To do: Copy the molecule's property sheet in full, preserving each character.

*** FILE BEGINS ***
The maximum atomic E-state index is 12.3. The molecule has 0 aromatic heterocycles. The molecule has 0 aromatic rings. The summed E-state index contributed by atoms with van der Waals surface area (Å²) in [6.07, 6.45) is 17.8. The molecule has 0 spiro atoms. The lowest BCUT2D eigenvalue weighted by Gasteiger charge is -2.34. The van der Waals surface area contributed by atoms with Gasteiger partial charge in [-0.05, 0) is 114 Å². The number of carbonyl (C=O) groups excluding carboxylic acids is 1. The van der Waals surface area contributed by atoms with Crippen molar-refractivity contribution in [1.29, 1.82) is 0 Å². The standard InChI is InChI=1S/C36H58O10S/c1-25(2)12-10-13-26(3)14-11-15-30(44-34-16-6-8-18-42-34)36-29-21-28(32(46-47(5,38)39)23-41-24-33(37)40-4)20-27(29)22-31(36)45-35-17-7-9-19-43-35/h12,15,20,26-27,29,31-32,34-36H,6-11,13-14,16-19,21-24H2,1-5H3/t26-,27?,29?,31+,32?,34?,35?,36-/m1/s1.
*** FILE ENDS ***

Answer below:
The maximum atomic E-state index is 12.3. The molecule has 0 aromatic heterocycles. The molecule has 0 aromatic rings. The summed E-state index contributed by atoms with van der Waals surface area (Å²) in [6.07, 6.45) is 17.8. The molecule has 0 spiro atoms. The lowest BCUT2D eigenvalue weighted by Gasteiger charge is -2.34. The van der Waals surface area contributed by atoms with Gasteiger partial charge in [-0.05, 0) is 114 Å². The number of carbonyl (C=O) groups excluding carboxylic acids is 1. The van der Waals surface area contributed by atoms with Crippen molar-refractivity contribution in [1.29, 1.82) is 0 Å². The standard InChI is InChI=1S/C36H58O10S/c1-25(2)12-10-13-26(3)14-11-15-30(44-34-16-6-8-18-42-34)36-29-21-28(32(46-47(5,38)39)23-41-24-33(37)40-4)20-27(29)22-31(36)45-35-17-7-9-19-43-35/h12,15,20,26-27,29,31-32,34-36H,6-11,13-14,16-19,21-24H2,1-5H3/t26-,27?,29?,31+,32?,34?,35?,36-/m1/s1.